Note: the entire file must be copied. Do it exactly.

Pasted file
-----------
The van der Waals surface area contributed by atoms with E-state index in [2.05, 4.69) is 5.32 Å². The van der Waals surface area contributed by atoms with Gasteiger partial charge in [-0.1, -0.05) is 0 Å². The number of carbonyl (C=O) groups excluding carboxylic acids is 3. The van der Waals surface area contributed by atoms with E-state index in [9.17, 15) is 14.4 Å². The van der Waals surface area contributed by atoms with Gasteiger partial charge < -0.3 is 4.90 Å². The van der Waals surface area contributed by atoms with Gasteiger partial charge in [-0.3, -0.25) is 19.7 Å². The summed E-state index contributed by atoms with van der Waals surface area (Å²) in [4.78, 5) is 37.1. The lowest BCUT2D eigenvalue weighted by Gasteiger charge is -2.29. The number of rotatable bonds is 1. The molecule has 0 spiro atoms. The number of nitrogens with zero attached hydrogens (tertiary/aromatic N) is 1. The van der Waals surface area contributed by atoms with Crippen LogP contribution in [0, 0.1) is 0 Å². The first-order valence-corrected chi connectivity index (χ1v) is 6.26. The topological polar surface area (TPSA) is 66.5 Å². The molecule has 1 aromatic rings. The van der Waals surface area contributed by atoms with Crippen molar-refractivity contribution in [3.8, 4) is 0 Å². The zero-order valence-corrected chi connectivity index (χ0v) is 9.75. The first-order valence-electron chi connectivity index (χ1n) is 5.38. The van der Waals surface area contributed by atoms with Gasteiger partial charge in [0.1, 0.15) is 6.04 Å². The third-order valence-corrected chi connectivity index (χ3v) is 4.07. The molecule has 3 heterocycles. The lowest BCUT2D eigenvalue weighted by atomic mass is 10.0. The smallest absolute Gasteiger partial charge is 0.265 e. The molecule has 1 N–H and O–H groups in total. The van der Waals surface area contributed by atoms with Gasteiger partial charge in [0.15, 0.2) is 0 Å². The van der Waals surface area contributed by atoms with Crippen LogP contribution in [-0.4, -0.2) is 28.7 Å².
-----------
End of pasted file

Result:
The van der Waals surface area contributed by atoms with E-state index in [2.05, 4.69) is 5.32 Å². The van der Waals surface area contributed by atoms with Gasteiger partial charge in [-0.1, -0.05) is 0 Å². The number of carbonyl (C=O) groups excluding carboxylic acids is 3. The van der Waals surface area contributed by atoms with E-state index in [9.17, 15) is 14.4 Å². The van der Waals surface area contributed by atoms with Gasteiger partial charge < -0.3 is 4.90 Å². The van der Waals surface area contributed by atoms with Gasteiger partial charge in [-0.3, -0.25) is 19.7 Å². The summed E-state index contributed by atoms with van der Waals surface area (Å²) in [4.78, 5) is 37.1. The lowest BCUT2D eigenvalue weighted by Gasteiger charge is -2.29. The number of rotatable bonds is 1. The molecule has 0 spiro atoms. The number of nitrogens with zero attached hydrogens (tertiary/aromatic N) is 1. The van der Waals surface area contributed by atoms with Crippen LogP contribution in [0, 0.1) is 0 Å². The first-order valence-corrected chi connectivity index (χ1v) is 6.26. The topological polar surface area (TPSA) is 66.5 Å². The molecule has 1 aromatic rings. The van der Waals surface area contributed by atoms with Crippen molar-refractivity contribution in [3.8, 4) is 0 Å². The zero-order valence-corrected chi connectivity index (χ0v) is 9.75. The first-order valence-electron chi connectivity index (χ1n) is 5.38. The van der Waals surface area contributed by atoms with Gasteiger partial charge in [0.1, 0.15) is 6.04 Å². The third-order valence-corrected chi connectivity index (χ3v) is 4.07. The molecule has 3 heterocycles. The lowest BCUT2D eigenvalue weighted by atomic mass is 10.0. The smallest absolute Gasteiger partial charge is 0.265 e. The molecule has 1 N–H and O–H groups in total. The van der Waals surface area contributed by atoms with Gasteiger partial charge in [0.15, 0.2) is 0 Å². The van der Waals surface area contributed by atoms with Crippen LogP contribution in [-0.4, -0.2) is 28.7 Å².